Start/finish area: It rained the day before, and there were a few small drizzles throughout the week. The race organizers warned people that the start/finish area was “like Glastonbury (music festival”, meaning that it was a giant mud pit. They suggested that people bring a spare pair of shoes to wear before changing into their running shoes. I only have one pair of running shoes here, which I plan to get another 150-200 miles out of. These are the only pair of shoes I have that I can intentionally get dirty! I briefly considered putting plastic bags over my shoes, but in the end decided to suck it up. Yes, my shoes got a bit dirty. There were a LOT of muddy puddles in certain areas, to the point where they were unavoidable. Alas.

There were several vendors and activities in the start/finish area, but since it was a giant mud pit and I wanted to get home and shower, I bailed. It’s not the organizer’s fault (the race I ran in Jerusalem had the same problem), but it dampened my enthusiasm (see what I did there?). After the race, volunteers handed out cans of water (apparently aluminum is “infinitely recyclable” as opposed to plastic…and requires less manpower than filling paper cups), Tenzing energy drink (haven’t tried yet), bananas, and energy bars. We also got reusable bags, to carry everything. I’d heard there were more freebies, but maybe they were hidden in mud? Who knows.

cute bag, I’ll probably use it in the future

Packet pick-up: The race bibs were mailed to participants. Naturally, mine never arrived. This meant that I needed to collect a replacement bib the day before the race. Not the end of the world, but still annoying. Side note: The race is trying to be more eco-friendly–giving out the shirts after the race to avoid plastic packaging, not having isotonic bottles on the course and not using water bottles (instead using cups and seaweed pouches filled with water). This is great, but they would also save a lot of resources (minus volunteers) by requiring everyone to pick up their bib prior to the race. It seemed like a lapse in judgment. Also I was annoyed that the Israeli Post messed up and didn’t deliver my bib…but the pick up process was super easy. I went to the race info tent, told them I never received my bib, showed ID, and 30 seconds later, I had my bib!

This bib had a place where I could write my name, so spectators could cheer for me. I loved this! I did not love that the bib didn’t have pre-punched holes for safety pins. However, the bib was surprisingly sturdy (including being carried around in my bag for a day of sightseeing) and after the race had almost no wrinkles and only a little tearing in one of the corners, from the pin.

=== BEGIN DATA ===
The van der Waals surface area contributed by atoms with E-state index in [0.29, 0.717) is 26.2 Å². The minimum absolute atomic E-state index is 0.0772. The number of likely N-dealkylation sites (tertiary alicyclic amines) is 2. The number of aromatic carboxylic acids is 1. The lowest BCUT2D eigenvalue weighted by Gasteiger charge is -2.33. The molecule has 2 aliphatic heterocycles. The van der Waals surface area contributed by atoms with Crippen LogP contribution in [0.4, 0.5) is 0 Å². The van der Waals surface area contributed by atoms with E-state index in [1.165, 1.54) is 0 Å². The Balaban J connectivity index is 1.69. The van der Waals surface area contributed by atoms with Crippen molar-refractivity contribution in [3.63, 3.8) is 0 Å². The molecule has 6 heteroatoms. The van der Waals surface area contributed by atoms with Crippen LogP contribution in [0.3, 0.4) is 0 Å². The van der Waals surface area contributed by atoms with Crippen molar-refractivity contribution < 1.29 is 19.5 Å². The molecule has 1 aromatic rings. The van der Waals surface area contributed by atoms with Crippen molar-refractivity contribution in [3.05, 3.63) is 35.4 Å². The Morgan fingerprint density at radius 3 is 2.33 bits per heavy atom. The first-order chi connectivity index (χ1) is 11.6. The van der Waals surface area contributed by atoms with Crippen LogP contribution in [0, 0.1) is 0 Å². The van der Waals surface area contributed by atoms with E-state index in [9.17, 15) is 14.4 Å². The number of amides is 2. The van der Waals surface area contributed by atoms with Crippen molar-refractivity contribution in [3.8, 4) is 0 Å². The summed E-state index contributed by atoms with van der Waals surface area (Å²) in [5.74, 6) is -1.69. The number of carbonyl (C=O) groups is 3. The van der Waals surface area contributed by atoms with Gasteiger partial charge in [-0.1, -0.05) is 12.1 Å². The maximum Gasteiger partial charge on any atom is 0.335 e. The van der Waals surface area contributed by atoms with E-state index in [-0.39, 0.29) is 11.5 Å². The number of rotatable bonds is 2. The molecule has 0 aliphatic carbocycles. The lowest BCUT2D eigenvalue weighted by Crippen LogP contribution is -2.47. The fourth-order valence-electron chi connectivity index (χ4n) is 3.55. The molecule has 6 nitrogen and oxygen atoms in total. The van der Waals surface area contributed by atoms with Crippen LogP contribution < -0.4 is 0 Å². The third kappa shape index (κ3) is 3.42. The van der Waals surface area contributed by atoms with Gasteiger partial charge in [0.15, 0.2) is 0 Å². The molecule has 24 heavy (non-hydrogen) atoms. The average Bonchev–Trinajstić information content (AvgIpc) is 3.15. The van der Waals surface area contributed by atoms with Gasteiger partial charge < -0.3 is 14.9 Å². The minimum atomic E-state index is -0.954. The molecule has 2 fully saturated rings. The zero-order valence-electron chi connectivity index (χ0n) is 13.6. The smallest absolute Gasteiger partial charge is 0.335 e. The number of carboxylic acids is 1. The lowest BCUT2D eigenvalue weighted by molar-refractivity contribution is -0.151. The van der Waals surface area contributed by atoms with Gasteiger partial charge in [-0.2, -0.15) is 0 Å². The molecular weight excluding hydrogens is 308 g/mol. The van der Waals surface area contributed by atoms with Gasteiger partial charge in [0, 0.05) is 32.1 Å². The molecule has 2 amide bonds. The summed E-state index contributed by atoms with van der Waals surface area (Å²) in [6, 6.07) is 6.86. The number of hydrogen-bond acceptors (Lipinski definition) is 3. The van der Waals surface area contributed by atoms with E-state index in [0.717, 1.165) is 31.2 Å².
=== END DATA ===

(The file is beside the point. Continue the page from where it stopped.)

Race shirt: It was weird to collect the shirt after the race, but since I wasn’t planning to wear it, it didn’t really matter. It was just weird, from a marketing perspective, that the race organizers didn’t give the option for people to collect the shirt prior to the race. A+ for environmentalism, just…feels like a missed opportunity.

At any rate, I love the shirt! It’s purple, which is a shirt color that race organizers rarely use, they had men’s and women’s sizing and I could choose whatever I wanted, my standard size fit, AND the bottom doesn’t cut straight across (does a tiny bit lower in the front and lower in the back), which I personally find more flattering. A+, this shirt will definitely enter my rotation.

What I wore: After some deliberation, I wore shorts, a long sleeved shirt, and a running cap. This was the perfect outfit. I could have managed with a t-shirt or singlet, but this way I wasn’t too cold before and after the race. Also, the temperatures were cool enough that I usually didn’t feel like I was dripping in sweat. Instead, the sweat dried on my face…running is so glamorous! The one issue with my outfit is that I had some chafing at the neckline of my shirt. This was weird, as this is not a new shirt and I have worn it for long distances in the past. Oh well, nothing a little Aquaphor can’t fix…

Bag drop: It was there, but I didn’t use it. In retrospect, I would have checked my windbreaker, to wear after the race. And maybe a dry pair of socks and shoes? Because I did end up taking my shoes and socks off when I entered my apartment building, climbing a million stairs barefoot.


I loved the course. During the first half, I ran through many of the sites Lior and I visited during a walking tour the day before. There were several out and backs, which I like because mentally it gives me a marker to look forward to later in the race. There were some spectators during the first half of the race, but they usually just stood there, quiet. It was weird. That changed once we entered Hyde Park. The crowds were great! Everyone was cheering, and since I wrote my name on my bib (see above), some would say things like, “Great job, Sarah!” and that always felt nice. There were also a lot of people spectating with dogs, which I always love. I even saw a duo of mini schnauzers three times!